WHEAT WAS among the first plants to be domesticated and is now the most widespread crop in the world. It thus sounds unlikely there would be much left to learn about what makes it thrive. Yet, some 12,000 years after relations between people and wheat began, a wheat plant has been caught doing something unexpected. It helped itself to a dose of much-needed phosphorus when its leaves received a coating of desert dust.
The plant (or, rather, plants) in question were in the care of Avner Gross of the Ben Gurion University of the Negev, in Israel. As Dr Gross told this year’s meeting of the American Geophysical Union, which took place online during the first half of December, his study was prompted by hikes he had taken near Neve Shalom, his home village in the Judean Hills. On these, he often noticed plant leaves completely covered in dust that had been carried there by sand storms from the Sahara desert.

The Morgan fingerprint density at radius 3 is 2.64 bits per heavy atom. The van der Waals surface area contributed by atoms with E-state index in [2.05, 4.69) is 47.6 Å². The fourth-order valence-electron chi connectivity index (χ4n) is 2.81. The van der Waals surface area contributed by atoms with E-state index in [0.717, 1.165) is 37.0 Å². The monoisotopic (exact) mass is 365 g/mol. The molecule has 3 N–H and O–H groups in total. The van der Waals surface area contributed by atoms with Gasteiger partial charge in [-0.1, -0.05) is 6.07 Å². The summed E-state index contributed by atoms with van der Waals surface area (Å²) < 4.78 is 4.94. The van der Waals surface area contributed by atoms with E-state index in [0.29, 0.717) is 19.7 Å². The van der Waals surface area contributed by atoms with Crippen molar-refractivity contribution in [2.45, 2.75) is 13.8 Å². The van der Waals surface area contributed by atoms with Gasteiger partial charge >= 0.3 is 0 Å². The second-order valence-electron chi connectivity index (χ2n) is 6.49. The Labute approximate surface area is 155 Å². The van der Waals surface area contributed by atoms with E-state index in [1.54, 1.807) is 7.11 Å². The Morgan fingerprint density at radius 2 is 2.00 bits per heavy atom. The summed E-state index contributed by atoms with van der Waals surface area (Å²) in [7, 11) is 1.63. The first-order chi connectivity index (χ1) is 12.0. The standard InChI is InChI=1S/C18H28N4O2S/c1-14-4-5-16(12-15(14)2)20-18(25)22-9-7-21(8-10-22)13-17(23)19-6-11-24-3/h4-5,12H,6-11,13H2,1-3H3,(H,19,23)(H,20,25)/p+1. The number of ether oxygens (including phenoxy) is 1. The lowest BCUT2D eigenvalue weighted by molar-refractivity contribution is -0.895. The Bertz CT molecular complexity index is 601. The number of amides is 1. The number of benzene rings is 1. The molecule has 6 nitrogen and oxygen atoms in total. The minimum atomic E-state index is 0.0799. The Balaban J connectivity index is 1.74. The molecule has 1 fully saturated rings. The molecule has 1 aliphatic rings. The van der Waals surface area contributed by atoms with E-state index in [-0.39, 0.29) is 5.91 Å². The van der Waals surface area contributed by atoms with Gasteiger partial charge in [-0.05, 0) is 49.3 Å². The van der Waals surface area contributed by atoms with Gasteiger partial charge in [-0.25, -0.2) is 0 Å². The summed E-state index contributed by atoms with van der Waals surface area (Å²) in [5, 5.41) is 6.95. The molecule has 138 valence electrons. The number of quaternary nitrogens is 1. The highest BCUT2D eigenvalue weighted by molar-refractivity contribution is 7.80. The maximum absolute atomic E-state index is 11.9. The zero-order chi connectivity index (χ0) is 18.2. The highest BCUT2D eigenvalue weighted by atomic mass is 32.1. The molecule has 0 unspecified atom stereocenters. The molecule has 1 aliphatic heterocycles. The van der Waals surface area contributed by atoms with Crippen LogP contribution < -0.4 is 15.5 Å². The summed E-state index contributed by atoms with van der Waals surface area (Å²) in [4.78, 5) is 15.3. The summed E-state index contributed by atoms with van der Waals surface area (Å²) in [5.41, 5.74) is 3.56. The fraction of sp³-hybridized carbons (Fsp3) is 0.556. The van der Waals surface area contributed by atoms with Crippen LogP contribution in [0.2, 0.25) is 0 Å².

It occurred to him…